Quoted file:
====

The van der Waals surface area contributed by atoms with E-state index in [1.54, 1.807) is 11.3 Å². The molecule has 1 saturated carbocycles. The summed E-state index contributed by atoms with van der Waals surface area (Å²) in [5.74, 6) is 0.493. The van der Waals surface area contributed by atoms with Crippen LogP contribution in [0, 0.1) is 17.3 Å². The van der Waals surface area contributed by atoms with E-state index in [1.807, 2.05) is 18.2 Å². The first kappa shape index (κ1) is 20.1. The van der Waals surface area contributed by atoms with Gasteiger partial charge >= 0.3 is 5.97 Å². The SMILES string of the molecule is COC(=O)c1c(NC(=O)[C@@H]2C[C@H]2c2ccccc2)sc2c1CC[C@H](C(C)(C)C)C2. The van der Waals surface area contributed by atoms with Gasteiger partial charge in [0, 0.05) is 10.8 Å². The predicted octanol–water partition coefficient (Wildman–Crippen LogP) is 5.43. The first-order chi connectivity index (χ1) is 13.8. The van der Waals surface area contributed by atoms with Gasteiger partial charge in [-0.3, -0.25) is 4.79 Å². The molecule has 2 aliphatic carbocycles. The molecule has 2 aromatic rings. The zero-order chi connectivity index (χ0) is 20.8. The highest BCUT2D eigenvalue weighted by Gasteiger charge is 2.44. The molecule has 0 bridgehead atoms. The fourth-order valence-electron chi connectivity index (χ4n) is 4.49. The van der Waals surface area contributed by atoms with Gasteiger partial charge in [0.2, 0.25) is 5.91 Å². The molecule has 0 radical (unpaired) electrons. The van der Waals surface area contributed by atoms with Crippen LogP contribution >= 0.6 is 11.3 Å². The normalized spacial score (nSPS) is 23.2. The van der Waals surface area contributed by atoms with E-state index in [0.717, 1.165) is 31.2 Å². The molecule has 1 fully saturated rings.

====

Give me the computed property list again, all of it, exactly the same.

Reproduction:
The van der Waals surface area contributed by atoms with E-state index in [1.54, 1.807) is 11.3 Å². The molecule has 1 saturated carbocycles. The summed E-state index contributed by atoms with van der Waals surface area (Å²) in [5.74, 6) is 0.493. The van der Waals surface area contributed by atoms with Crippen LogP contribution in [0, 0.1) is 17.3 Å². The van der Waals surface area contributed by atoms with E-state index in [1.807, 2.05) is 18.2 Å². The first kappa shape index (κ1) is 20.1. The van der Waals surface area contributed by atoms with Gasteiger partial charge >= 0.3 is 5.97 Å². The SMILES string of the molecule is COC(=O)c1c(NC(=O)[C@@H]2C[C@H]2c2ccccc2)sc2c1CC[C@H](C(C)(C)C)C2. The van der Waals surface area contributed by atoms with Gasteiger partial charge in [0, 0.05) is 10.8 Å². The predicted octanol–water partition coefficient (Wildman–Crippen LogP) is 5.43. The first-order chi connectivity index (χ1) is 13.8. The van der Waals surface area contributed by atoms with Gasteiger partial charge in [-0.3, -0.25) is 4.79 Å². The molecule has 2 aliphatic carbocycles. The molecule has 2 aromatic rings. The zero-order chi connectivity index (χ0) is 20.8. The highest BCUT2D eigenvalue weighted by Gasteiger charge is 2.44. The molecule has 0 bridgehead atoms. The fourth-order valence-electron chi connectivity index (χ4n) is 4.49. The van der Waals surface area contributed by atoms with Gasteiger partial charge in [0.2, 0.25) is 5.91 Å². The molecule has 0 radical (unpaired) electrons. The van der Waals surface area contributed by atoms with Crippen LogP contribution >= 0.6 is 11.3 Å². The normalized spacial score (nSPS) is 23.2. The van der Waals surface area contributed by atoms with E-state index in [0.717, 1.165) is 31.2 Å². The molecule has 1 fully saturated rings.